3 poems by Matthew Stewart


Ten years on and perfection’s lost
its distant lustre. My accent

seeps away. Every few minutes
I let some vowels tug me back home,

back towards the cadence of who
I am or was or was or am.

Dad On The M25 After Midnight

Even before the front door’s shut,
I’m in first gear – up past Tesco,
third exit from the roundabout
and onto the slip road at last.
I overtake a Polish truck;
it wobbles as the driver shaves.
Tarmac reassuringly growls.

This is where the housework and kids
recede, junction after junction.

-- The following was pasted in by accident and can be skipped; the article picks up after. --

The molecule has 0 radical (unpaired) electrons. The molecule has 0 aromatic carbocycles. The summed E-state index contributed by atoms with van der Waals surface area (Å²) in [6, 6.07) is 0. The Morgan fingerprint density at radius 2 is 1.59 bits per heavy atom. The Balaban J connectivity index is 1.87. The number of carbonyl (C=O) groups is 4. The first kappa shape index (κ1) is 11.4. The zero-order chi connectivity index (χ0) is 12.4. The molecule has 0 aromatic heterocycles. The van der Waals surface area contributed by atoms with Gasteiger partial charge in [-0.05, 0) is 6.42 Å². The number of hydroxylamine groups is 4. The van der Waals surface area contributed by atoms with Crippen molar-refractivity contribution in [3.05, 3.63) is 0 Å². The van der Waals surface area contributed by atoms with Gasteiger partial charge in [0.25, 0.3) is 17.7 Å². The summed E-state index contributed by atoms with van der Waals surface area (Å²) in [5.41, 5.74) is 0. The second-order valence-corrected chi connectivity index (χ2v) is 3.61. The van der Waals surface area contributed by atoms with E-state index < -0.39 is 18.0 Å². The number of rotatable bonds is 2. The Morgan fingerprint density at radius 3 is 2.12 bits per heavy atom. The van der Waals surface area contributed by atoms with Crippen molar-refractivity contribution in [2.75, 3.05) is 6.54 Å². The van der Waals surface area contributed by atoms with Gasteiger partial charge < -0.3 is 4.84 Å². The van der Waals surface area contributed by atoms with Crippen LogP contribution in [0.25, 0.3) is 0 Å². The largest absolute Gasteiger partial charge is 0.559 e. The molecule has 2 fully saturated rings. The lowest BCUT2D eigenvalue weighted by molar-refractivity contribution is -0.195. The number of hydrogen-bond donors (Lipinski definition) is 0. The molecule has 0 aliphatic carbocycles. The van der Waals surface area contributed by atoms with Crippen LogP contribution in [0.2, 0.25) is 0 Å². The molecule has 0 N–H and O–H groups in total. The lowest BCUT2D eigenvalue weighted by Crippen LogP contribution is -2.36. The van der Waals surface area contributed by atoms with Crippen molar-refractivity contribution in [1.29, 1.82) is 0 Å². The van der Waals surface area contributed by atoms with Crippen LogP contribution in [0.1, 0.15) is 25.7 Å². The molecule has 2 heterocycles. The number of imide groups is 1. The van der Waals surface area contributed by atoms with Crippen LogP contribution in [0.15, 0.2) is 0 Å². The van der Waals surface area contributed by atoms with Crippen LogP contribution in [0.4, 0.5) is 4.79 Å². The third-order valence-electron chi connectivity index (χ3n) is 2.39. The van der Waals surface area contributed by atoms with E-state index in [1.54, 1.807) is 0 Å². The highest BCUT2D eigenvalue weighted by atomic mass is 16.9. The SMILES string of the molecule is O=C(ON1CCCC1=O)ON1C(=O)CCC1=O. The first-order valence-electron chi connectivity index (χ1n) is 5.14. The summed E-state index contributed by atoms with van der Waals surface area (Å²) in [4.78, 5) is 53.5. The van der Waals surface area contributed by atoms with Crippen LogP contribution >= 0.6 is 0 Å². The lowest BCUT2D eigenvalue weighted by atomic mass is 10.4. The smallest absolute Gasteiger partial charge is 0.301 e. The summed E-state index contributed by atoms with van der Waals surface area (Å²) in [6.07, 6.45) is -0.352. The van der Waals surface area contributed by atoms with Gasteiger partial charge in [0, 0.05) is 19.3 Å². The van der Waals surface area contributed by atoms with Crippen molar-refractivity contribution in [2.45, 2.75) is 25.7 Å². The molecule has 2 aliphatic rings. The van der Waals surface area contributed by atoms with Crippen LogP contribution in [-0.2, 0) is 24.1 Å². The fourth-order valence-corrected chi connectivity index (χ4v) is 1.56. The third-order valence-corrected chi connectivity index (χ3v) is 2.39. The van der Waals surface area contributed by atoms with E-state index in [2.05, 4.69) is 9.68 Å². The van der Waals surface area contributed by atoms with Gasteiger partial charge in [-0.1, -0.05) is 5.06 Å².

I could head west, then north, then east
- all with a millimetric nudge
of the wheel - but I hold a lane,
perfecting this nightly circle.
It closes back in on my name.

San Fairy Ann

Wit amid blood and Belgian mud,
Nan invoked you daily. Your time
on our tongues and in dictionaries
might be running out, but I’ve passed
your syllables on to my son
in return for his slang from school.

Matthew Stewart works in the Spanish wine trade and lives between Extremadura, Spain, and West Sussex, England. His poetry has appeared in many U.K. magazines and Happenstance Press will be bringing out his pamphlet in 2010/2011. He blogs at Roguestrands


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